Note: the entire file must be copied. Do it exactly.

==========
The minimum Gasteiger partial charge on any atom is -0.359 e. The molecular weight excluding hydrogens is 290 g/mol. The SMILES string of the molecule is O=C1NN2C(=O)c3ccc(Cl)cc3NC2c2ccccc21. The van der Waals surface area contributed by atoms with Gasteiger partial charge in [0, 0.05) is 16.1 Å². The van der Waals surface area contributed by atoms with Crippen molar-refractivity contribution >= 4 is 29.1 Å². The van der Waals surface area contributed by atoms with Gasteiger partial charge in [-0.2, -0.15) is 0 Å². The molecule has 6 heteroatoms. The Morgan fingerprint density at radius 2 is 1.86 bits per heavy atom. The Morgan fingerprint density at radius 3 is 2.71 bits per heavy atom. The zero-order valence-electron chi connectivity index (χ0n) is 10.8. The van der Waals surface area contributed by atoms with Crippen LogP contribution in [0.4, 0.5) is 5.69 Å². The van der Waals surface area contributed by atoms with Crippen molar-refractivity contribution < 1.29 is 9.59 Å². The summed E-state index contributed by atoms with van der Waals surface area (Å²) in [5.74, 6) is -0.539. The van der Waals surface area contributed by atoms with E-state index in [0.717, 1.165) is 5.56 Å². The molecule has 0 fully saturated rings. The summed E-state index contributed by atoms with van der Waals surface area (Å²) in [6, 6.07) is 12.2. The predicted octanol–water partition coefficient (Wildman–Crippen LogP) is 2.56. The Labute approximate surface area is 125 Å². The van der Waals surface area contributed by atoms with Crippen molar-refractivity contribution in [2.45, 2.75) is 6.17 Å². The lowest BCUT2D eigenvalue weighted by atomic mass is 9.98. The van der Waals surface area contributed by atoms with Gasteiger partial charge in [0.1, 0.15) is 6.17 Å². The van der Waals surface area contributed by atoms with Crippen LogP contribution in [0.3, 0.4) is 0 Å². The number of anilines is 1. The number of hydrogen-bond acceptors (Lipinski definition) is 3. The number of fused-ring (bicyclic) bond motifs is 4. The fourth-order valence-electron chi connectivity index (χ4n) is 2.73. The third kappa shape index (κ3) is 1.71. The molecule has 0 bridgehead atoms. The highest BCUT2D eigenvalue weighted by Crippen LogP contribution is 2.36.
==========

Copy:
The minimum Gasteiger partial charge on any atom is -0.359 e. The molecular weight excluding hydrogens is 290 g/mol. The SMILES string of the molecule is O=C1NN2C(=O)c3ccc(Cl)cc3NC2c2ccccc21. The van der Waals surface area contributed by atoms with Gasteiger partial charge in [0, 0.05) is 16.1 Å². The van der Waals surface area contributed by atoms with Crippen molar-refractivity contribution >= 4 is 29.1 Å². The van der Waals surface area contributed by atoms with Gasteiger partial charge in [-0.2, -0.15) is 0 Å². The molecule has 6 heteroatoms. The Morgan fingerprint density at radius 2 is 1.86 bits per heavy atom. The Morgan fingerprint density at radius 3 is 2.71 bits per heavy atom. The zero-order valence-electron chi connectivity index (χ0n) is 10.8. The van der Waals surface area contributed by atoms with Crippen LogP contribution in [0.4, 0.5) is 5.69 Å². The van der Waals surface area contributed by atoms with Crippen molar-refractivity contribution < 1.29 is 9.59 Å². The summed E-state index contributed by atoms with van der Waals surface area (Å²) in [5.74, 6) is -0.539. The van der Waals surface area contributed by atoms with E-state index in [0.717, 1.165) is 5.56 Å². The molecule has 0 fully saturated rings. The summed E-state index contributed by atoms with van der Waals surface area (Å²) in [6, 6.07) is 12.2. The predicted octanol–water partition coefficient (Wildman–Crippen LogP) is 2.56. The Labute approximate surface area is 125 Å². The van der Waals surface area contributed by atoms with Crippen molar-refractivity contribution in [2.45, 2.75) is 6.17 Å². The lowest BCUT2D eigenvalue weighted by atomic mass is 9.98. The van der Waals surface area contributed by atoms with Gasteiger partial charge in [0.1, 0.15) is 6.17 Å². The van der Waals surface area contributed by atoms with Crippen LogP contribution in [0.3, 0.4) is 0 Å². The number of anilines is 1. The number of hydrogen-bond acceptors (Lipinski definition) is 3. The number of fused-ring (bicyclic) bond motifs is 4. The fourth-order valence-electron chi connectivity index (χ4n) is 2.73. The third kappa shape index (κ3) is 1.71. The molecule has 0 bridgehead atoms. The highest BCUT2D eigenvalue weighted by Crippen LogP contribution is 2.36.